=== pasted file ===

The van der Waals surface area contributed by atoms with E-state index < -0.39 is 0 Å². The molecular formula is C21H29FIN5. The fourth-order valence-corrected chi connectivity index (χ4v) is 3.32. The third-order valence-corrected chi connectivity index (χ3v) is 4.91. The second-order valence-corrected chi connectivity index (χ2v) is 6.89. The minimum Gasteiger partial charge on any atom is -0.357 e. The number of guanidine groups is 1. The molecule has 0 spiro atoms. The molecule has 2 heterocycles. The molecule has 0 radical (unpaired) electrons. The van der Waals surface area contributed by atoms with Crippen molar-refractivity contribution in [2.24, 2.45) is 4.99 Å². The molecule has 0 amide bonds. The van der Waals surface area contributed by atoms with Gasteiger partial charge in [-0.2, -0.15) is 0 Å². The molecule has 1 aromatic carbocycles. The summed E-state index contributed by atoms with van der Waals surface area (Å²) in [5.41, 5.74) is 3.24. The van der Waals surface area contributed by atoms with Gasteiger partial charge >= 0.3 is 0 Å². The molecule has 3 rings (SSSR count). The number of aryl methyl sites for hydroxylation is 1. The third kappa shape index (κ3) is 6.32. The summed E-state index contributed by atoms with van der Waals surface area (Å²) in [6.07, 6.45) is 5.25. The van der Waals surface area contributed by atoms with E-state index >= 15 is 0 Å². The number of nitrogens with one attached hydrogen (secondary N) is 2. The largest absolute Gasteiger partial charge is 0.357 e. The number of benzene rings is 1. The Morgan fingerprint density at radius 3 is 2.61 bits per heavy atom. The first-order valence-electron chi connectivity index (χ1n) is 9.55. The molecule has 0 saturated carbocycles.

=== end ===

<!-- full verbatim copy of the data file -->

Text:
The van der Waals surface area contributed by atoms with E-state index < -0.39 is 0 Å². The molecular formula is C21H29FIN5. The fourth-order valence-corrected chi connectivity index (χ4v) is 3.32. The third-order valence-corrected chi connectivity index (χ3v) is 4.91. The second-order valence-corrected chi connectivity index (χ2v) is 6.89. The minimum Gasteiger partial charge on any atom is -0.357 e. The number of guanidine groups is 1. The molecule has 0 spiro atoms. The molecule has 2 heterocycles. The molecule has 0 radical (unpaired) electrons. The van der Waals surface area contributed by atoms with Crippen molar-refractivity contribution in [2.24, 2.45) is 4.99 Å². The molecule has 0 amide bonds. The van der Waals surface area contributed by atoms with Gasteiger partial charge in [-0.2, -0.15) is 0 Å². The molecule has 1 aromatic carbocycles. The summed E-state index contributed by atoms with van der Waals surface area (Å²) in [5.41, 5.74) is 3.24. The van der Waals surface area contributed by atoms with Gasteiger partial charge >= 0.3 is 0 Å². The molecule has 3 rings (SSSR count). The number of aryl methyl sites for hydroxylation is 1. The third kappa shape index (κ3) is 6.32. The summed E-state index contributed by atoms with van der Waals surface area (Å²) in [6.07, 6.45) is 5.25. The van der Waals surface area contributed by atoms with E-state index >= 15 is 0 Å². The number of nitrogens with one attached hydrogen (secondary N) is 2. The largest absolute Gasteiger partial charge is 0.357 e. The number of benzene rings is 1. The Morgan fingerprint density at radius 3 is 2.61 bits per heavy atom. The first-order valence-electron chi connectivity index (χ1n) is 9.55. The molecule has 0 saturated carbocycles.